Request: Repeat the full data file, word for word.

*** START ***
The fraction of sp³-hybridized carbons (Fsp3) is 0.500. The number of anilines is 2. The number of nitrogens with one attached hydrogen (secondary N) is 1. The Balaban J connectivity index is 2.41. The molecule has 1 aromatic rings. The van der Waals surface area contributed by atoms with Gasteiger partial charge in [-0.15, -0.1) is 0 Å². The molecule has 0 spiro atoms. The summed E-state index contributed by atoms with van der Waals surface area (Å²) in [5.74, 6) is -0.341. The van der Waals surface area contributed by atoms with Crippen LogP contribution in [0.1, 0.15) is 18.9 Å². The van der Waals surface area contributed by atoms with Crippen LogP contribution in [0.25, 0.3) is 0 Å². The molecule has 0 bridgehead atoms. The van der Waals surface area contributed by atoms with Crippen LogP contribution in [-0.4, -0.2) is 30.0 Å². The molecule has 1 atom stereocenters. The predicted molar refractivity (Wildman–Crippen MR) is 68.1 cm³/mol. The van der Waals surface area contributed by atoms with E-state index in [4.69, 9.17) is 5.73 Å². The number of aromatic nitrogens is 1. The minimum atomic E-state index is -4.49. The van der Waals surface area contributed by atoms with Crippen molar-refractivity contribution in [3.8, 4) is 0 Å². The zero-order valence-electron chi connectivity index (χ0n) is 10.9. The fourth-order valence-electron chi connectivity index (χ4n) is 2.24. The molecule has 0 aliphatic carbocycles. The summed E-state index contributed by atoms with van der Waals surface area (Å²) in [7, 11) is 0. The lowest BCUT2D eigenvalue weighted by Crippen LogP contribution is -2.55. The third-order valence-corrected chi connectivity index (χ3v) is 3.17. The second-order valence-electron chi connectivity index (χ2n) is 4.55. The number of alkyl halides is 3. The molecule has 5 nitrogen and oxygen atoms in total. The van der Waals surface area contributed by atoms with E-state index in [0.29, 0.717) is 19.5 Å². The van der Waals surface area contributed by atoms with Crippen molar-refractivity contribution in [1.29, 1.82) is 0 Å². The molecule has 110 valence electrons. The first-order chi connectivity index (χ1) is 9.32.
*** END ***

The fraction of sp³-hybridized carbons (Fsp3) is 0.500. The number of anilines is 2. The number of nitrogens with one attached hydrogen (secondary N) is 1. The Balaban J connectivity index is 2.41. The molecule has 1 aromatic rings. The van der Waals surface area contributed by atoms with Gasteiger partial charge in [-0.15, -0.1) is 0 Å². The molecule has 0 spiro atoms. The summed E-state index contributed by atoms with van der Waals surface area (Å²) in [5.74, 6) is -0.341. The van der Waals surface area contributed by atoms with Crippen LogP contribution in [0.1, 0.15) is 18.9 Å². The van der Waals surface area contributed by atoms with Crippen LogP contribution in [0.25, 0.3) is 0 Å². The molecule has 0 bridgehead atoms. The van der Waals surface area contributed by atoms with Crippen LogP contribution in [-0.4, -0.2) is 30.0 Å². The molecule has 1 atom stereocenters. The predicted molar refractivity (Wildman–Crippen MR) is 68.1 cm³/mol. The van der Waals surface area contributed by atoms with E-state index in [4.69, 9.17) is 5.73 Å². The number of aromatic nitrogens is 1. The minimum atomic E-state index is -4.49. The van der Waals surface area contributed by atoms with Crippen molar-refractivity contribution in [3.8, 4) is 0 Å². The zero-order valence-electron chi connectivity index (χ0n) is 10.9. The fourth-order valence-electron chi connectivity index (χ4n) is 2.24. The molecule has 0 aliphatic carbocycles. The summed E-state index contributed by atoms with van der Waals surface area (Å²) in [7, 11) is 0. The lowest BCUT2D eigenvalue weighted by Crippen LogP contribution is -2.55. The third-order valence-corrected chi connectivity index (χ3v) is 3.17. The second-order valence-electron chi connectivity index (χ2n) is 4.55. The number of alkyl halides is 3. The molecule has 5 nitrogen and oxygen atoms in total. The van der Waals surface area contributed by atoms with E-state index in [0.29, 0.717) is 19.5 Å². The van der Waals surface area contributed by atoms with Crippen molar-refractivity contribution in [1.29, 1.82) is 0 Å². The molecule has 110 valence electrons. The first-order chi connectivity index (χ1) is 9.32.